There are also those who don’t have high enough credit scores to qualify for credit cards or lines of credit.

For these consumers, Float allows them to prove their worth over time and gain access to credit if and when needed.

How Float Loans Work

float line

In the Float Dashboard, a user can apply for a “draw” at any time they’d like simply by filling out an application.

The loan funds are then deposited into the user’s desired account within two business days. From there, the loans must be repaid in equal monthly installments for 10 months.

For example, if you ask for a $1,000 draw, you’ll need to pay back the line in $100 monthly payments for 10 months, all with no interest charged, just like a 0% APR credit card.

The difference, of course, is that you won’t be able to leave any remaining balance of the loan outstanding, unlike credit cards.

This keeps Float users out of debt, which is pretty much the opposite of credit cards.

[Pros and cons of credit cards.]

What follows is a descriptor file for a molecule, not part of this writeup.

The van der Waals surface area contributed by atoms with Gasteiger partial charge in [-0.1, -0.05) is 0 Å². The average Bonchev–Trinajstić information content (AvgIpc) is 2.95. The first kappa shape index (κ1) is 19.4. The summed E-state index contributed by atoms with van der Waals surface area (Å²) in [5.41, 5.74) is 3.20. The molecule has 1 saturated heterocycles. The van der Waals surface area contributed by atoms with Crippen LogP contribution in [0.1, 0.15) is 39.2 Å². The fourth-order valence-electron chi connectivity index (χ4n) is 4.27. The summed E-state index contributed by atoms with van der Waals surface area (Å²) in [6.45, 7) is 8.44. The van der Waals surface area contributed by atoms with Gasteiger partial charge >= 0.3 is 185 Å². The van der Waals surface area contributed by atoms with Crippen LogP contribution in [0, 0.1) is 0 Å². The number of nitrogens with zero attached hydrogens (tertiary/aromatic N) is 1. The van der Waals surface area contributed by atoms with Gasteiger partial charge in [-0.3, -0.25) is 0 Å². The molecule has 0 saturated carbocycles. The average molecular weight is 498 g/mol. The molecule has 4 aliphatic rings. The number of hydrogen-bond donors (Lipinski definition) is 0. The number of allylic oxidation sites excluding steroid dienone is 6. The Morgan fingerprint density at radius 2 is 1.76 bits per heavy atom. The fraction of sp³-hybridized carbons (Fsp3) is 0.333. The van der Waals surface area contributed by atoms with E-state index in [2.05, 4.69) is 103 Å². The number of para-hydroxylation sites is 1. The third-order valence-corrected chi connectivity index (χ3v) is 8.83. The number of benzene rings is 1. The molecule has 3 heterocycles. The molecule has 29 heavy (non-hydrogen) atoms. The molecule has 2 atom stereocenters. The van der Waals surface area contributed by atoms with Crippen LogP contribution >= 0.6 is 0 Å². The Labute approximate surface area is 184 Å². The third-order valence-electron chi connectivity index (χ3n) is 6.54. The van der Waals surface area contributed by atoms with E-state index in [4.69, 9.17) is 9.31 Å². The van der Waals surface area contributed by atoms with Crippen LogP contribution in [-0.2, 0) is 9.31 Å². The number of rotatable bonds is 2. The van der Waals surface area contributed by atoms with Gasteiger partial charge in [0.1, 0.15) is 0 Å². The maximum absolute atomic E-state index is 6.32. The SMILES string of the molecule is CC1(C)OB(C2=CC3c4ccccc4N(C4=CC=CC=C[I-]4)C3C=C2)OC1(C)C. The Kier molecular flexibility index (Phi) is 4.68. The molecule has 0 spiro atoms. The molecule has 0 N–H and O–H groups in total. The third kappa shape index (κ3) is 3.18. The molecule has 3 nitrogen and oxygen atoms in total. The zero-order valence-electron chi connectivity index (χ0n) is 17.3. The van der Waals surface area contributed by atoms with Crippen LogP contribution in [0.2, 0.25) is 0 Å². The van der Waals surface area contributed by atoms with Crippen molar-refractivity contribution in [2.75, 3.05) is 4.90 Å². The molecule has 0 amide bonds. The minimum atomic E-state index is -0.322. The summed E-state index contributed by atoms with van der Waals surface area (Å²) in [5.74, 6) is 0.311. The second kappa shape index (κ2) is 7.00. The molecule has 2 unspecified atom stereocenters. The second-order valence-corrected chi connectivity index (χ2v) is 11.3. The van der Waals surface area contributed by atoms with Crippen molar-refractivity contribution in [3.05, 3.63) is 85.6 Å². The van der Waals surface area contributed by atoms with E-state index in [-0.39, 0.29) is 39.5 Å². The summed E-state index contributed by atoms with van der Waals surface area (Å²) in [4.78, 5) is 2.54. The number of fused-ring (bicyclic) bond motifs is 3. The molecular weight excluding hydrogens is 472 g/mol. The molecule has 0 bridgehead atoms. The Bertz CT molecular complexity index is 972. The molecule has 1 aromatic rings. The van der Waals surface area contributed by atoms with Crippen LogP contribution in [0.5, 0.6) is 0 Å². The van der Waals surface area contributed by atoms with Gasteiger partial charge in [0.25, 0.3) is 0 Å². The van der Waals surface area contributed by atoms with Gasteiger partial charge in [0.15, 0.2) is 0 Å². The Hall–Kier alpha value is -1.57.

If you can’t pay back your Float loan, the company says it’s willing to work out a deal to repay the loan. But if you don’t pay or work with Float, they will report the delinquency to the credit bureaus and possibly sell your loan to a debt collector.

In other words, there are consequences to missing payments.

FYI: Float currently lends in only a handful of states, including Florida, Georgia, Michigan, New York, Texas, and a few others.

Is Float for You?

For someone without access to credit, Float makes sense. However, it takes a bit of legwork.

You need to do most of your shopping via Float, which could wind up being a pain in the rear.